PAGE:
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Tips, Tricks and Treats

Do we like?

I like, I think. The Endpaper Mitts have inspired a little 2-color frenzy in me; specifically, a 2-color accessory frenzy. Mitts and mittens are so tiny, so quick, so flat and simple and blank canvas-y. These are Proper Colorwork Mittens (in contrast to the wham bam mitts); I like to think of it as a project that brings together and tweaks the best elements of more traditional folk mittens (which are wonderful, but not my cup of tea).

For example, it's got a Norwegian-style thumb gore, except it's placed a little closer to the side seam and held separately to create a more natural fit than the palmside gore you usually see:

A better corrugated ribbing cuff - usually, corrugated ribbing is lovely, but pretty inelastic (and therefore useless when a cuff is meant to seal out snow). This slight variation is still pretty cool-looking in a vertical-stripey way, but is a lot more functional, with a sexy corded edge, to boot:

And then, the top of the mitt is a rounded square more in keeping with actual finger shapes than the super-pointy tops of most mittens. This was done with a little fancy footwork around the way the "frame" stitches are decreased with the top of the mitten, and then a 3-needle bindoff from the inside.

The pattern will be mirrored for the right glove to create a quirky little set, and then I'll write up the pattern. In keeping with my book theme, the scrolls on these were meant to bring to mind the lovely throwbacks printed by William Morris' Kelmscott Press - the idea that the functional should be beautiful as well, that craftsmanship matters, seems to me as relevant now as it was when the Industrial Revolution loomed.

(About the naming of the Endpaper Mitts: endpapers are the sheets joining the covers and text block of a book. There's one bridging the inside front cover and the first page of the book, and one bridging the inside back and last page. I believe all hard-bound books have them - in library bindings etc, they're the only thing holding the thing together; in better editions, they serve a host of functions, including taking the stress off the constant opening and closing of the book, covering the raw edges of the cover material, and just plain looking purty. Recto and verso was just my nerdy way of saying "left" and "right" - recto is the first side of a folded leaf you read (the right side), and verso its back. A diaper pattern is any kind of small, repeating allover pattern; though I always think of it as a diagonal lozenge arrangement, it can be any kind of small, tessellated decoration. I believe the root word just means "cloth", independently inspiring "diaper pattern" and "diaper" as in baby diaper - one didn't come from the other).

Fair Isle TIps

Some miscellaneous, almanac-style tips for first-time knitters of Fair Isle:

How do I keep colorwork from getting wonky around the DPN joins??

Things get funny-looking where DPNs meet because the color carried at the back wants to take the shortest path to the next stitch - basically, cutting the corner. You can avoid this in a couple of creative ways: first, try planning the joins so they fall at unobtrusive spots in the pattern (i.e., at side seams), or somewhere you'll consistently switch colors every stitch (if the carried yarn cuts a distance of 1 stitch, it isn't going to make much difference). Or, try to use at least four needles: that way, you can almost straighten out the join before you knit the first stitch on the next needle. Or, use magic loop. Or (and this is the way I do it), simply use a free finger on your right hand to hold the carried yarn tight into the corner when you're knitting the first stitch with that color.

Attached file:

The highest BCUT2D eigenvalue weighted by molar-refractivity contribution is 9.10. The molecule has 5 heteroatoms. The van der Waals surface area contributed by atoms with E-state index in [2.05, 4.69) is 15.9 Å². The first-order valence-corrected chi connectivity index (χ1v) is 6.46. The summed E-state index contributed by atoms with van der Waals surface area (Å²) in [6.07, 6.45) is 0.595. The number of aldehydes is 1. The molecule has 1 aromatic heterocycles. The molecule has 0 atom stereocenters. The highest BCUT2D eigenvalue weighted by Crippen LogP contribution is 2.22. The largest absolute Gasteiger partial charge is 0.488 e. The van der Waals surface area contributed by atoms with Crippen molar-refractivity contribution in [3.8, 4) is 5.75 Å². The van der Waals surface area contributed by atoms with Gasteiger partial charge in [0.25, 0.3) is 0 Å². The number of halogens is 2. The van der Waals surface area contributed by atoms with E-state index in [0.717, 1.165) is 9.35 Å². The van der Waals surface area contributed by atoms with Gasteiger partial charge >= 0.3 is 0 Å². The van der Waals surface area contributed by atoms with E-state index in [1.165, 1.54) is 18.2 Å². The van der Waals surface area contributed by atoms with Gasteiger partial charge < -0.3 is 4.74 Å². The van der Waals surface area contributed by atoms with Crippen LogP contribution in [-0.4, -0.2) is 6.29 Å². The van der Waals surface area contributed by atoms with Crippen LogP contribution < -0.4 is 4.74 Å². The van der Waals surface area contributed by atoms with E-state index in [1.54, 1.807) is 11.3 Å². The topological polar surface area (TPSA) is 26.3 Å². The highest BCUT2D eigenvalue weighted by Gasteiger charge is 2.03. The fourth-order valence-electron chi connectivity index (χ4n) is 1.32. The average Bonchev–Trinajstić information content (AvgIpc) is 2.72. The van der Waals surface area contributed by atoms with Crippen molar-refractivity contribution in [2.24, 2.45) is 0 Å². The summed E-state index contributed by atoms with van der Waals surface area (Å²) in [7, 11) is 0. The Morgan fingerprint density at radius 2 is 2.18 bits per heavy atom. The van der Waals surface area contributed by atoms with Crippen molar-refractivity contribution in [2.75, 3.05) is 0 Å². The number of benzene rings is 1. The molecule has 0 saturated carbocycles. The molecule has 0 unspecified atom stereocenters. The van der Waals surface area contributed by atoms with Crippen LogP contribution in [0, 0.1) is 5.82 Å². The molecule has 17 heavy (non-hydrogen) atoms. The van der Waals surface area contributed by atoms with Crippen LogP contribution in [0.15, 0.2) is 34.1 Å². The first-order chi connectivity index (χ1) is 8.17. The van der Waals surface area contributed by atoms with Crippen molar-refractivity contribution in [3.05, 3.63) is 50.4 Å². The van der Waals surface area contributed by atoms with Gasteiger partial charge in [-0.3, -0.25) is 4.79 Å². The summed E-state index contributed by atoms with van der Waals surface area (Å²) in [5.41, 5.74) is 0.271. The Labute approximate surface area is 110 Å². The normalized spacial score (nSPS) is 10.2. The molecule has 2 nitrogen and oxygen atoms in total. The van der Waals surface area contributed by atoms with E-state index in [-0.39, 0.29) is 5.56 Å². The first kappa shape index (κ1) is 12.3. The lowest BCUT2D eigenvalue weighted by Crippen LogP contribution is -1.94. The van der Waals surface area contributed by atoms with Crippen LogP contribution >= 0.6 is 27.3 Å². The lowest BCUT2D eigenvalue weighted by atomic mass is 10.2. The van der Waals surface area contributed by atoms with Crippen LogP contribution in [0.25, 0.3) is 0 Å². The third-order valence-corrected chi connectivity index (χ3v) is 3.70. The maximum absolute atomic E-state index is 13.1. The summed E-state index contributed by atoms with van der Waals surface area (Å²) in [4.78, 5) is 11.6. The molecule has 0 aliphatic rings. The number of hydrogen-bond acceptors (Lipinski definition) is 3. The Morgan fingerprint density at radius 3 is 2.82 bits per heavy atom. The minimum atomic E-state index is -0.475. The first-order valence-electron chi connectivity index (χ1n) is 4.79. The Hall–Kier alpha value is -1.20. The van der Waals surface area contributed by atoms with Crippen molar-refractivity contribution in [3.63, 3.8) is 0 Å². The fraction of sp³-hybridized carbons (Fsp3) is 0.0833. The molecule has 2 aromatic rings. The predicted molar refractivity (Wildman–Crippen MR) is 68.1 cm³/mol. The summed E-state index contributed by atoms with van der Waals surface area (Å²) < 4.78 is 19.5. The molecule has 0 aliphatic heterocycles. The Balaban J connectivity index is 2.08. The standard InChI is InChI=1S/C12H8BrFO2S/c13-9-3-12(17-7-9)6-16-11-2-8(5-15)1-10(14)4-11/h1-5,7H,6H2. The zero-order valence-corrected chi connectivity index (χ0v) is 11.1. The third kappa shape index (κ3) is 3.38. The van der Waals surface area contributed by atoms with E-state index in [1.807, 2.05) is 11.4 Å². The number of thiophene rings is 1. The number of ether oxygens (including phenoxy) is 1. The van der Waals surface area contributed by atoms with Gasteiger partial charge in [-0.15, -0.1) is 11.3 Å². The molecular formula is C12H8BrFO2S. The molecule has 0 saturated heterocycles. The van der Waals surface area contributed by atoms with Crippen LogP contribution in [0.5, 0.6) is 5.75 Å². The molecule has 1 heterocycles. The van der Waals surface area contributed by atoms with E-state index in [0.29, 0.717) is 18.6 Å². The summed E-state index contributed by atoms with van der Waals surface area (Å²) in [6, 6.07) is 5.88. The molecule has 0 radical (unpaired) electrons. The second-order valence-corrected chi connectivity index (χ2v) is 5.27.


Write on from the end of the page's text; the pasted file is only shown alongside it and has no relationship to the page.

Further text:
Augh, my colorwork is super-tight/I can't get gauge!

First, try swatching to row gauge. That is, swatch to try and meet the row gauge given in the pattern, and see if you can meet stitch gauge with thorough blocking. You'd be surprised at how much stranded knitting will stretch laterally without looking significantly different. Also, try using wooden needles instead of slick metal. The wood will grip your stitches a little more and let you spread them out before switching colors - that's essential to even stranded knitting.

What do you mean, spread the stitches out?

Just that: say your chart calls for you to knit 3 stitches in color A, and then 2 stitches in color B. Go ahead and knit those 3 stitches in color A. Now, before you knit the next 2 stitches in color B, st-r-e-e-t-c-h out the three stitches you just knit on the right needle - not to the point of straining them, but enough that they're not all jammed together, so there's a little space between them. Learn to be consistent - always stretch your stitches the same amount, and do it every time. It'll become second nature eventually.

I'm being really good about maintaining an even tension, but the pattern still looks funny. It's darker in some places and lighter in others.

Are you being consistent with which hand holds which yarn? Or, in other words, is the same color coming from under and the same color from over every time you switch? Yarn dominance: learn it, live it, love it. It's most apparent in two-color patterns, and it's worth understanding. Basically, the color that comes from under (the left-hand color, if you're knitting in the standard two-handed fashion) will form a slightly longer stitch, or "present" a little more yarn than the color that comes from over (the right-hand color, usually). It's very subtle, but over large areas, it makes a difference. Make sure you're consistent about which color you hold in which hand, or you'll get sections of knitting that look just different enough to distract.